The human skin is an extremely sophisticated and evolved organ that covers the whole body. External agents or the patient’s own diseases can cause skin injuries that can challenge healthcare professionals and impose high social, economic and emotional costs.
To evaluate the impact of topical nifedipine on skin wound healing, specifically on polymorphonuclear cells, vascular proliferation, and collagen.
We used three pigs, and created eight injuries in the dorsal region of each animal. We applied 1%, 10%, and 20% concentration nifedipine creams to four of the wounds in animals 1, 2, and 3 respectively and treated the other twelve wounds with saline solution 0.9% only. We analyzed the presence of polymorphonuclear cells, vascular proliferation, and collagen at six different times (days 1, 3, 7, 14, 21, and 28).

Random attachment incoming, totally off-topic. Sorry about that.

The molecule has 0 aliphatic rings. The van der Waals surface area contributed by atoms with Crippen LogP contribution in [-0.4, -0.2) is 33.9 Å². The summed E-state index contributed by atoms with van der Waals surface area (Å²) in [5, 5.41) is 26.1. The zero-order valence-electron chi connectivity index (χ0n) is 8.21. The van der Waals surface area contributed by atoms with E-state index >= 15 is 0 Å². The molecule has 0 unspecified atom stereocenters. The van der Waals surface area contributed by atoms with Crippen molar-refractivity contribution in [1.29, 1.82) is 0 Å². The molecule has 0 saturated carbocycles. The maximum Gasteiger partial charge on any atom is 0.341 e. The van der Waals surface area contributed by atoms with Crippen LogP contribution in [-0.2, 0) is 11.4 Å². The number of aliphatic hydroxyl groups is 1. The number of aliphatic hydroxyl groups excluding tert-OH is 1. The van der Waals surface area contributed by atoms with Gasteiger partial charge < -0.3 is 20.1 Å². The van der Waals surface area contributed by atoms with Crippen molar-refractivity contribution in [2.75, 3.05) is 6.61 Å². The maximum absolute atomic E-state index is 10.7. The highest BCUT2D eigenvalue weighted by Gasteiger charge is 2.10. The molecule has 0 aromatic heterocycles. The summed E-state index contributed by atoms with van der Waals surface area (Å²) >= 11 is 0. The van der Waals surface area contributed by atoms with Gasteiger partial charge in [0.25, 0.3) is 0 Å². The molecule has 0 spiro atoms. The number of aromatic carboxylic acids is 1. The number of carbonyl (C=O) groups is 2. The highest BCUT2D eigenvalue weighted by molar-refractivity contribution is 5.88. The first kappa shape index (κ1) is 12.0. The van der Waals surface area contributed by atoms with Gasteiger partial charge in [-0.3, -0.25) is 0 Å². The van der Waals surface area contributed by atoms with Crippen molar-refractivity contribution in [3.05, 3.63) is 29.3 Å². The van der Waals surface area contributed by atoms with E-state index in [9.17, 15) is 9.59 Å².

The evaluation of polymorphonuclear levels showed mild cell activity at all times in the control group, while in the nifedipine groups, marked levels were more frequent at all times during the experiment. There was a 4.84-fold increase in the chance of marked vascular proliferation (p = 0.019) and, at the same time, a decrease in collagen formation (OR 0.02 / p = 0.005) in animal 3.
Topical NFD may have an impact on skin wound healing mechanisms. Our study showed that polymorphonuclear cells and vascular proliferation increased. We also demonstrated that collagen formation decreased. Therefore, topical NFD may have a positive impact on skin wound healing. Additional studies are needed to confirm our results.
wound; topical nifedipine; polymorphonuclear cells; vascular proliferation; collagens